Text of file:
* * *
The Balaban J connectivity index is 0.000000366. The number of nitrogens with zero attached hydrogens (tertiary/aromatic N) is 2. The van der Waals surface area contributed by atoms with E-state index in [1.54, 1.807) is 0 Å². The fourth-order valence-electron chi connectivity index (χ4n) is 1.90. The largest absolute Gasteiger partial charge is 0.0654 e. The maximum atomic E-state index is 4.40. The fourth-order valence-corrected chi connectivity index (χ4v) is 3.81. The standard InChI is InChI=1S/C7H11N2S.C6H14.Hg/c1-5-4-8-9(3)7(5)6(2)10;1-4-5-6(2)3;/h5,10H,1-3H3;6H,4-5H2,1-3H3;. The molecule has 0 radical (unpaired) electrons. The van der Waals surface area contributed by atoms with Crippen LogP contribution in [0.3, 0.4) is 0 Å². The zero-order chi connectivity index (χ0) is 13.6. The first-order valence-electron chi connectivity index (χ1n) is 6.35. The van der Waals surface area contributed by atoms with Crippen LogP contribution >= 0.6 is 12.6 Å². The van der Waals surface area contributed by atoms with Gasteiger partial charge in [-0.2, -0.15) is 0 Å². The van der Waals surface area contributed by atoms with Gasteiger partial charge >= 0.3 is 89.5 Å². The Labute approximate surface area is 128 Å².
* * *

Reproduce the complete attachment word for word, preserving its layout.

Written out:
The Balaban J connectivity index is 0.000000366. The number of nitrogens with zero attached hydrogens (tertiary/aromatic N) is 2. The van der Waals surface area contributed by atoms with E-state index in [1.54, 1.807) is 0 Å². The fourth-order valence-electron chi connectivity index (χ4n) is 1.90. The largest absolute Gasteiger partial charge is 0.0654 e. The maximum atomic E-state index is 4.40. The fourth-order valence-corrected chi connectivity index (χ4v) is 3.81. The standard InChI is InChI=1S/C7H11N2S.C6H14.Hg/c1-5-4-8-9(3)7(5)6(2)10;1-4-5-6(2)3;/h5,10H,1-3H3;6H,4-5H2,1-3H3;. The molecule has 0 radical (unpaired) electrons. The van der Waals surface area contributed by atoms with Crippen LogP contribution in [0.3, 0.4) is 0 Å². The zero-order chi connectivity index (χ0) is 13.6. The first-order valence-electron chi connectivity index (χ1n) is 6.35. The van der Waals surface area contributed by atoms with Crippen LogP contribution >= 0.6 is 12.6 Å². The van der Waals surface area contributed by atoms with Gasteiger partial charge in [-0.2, -0.15) is 0 Å². The van der Waals surface area contributed by atoms with Gasteiger partial charge >= 0.3 is 89.5 Å². The Labute approximate surface area is 128 Å².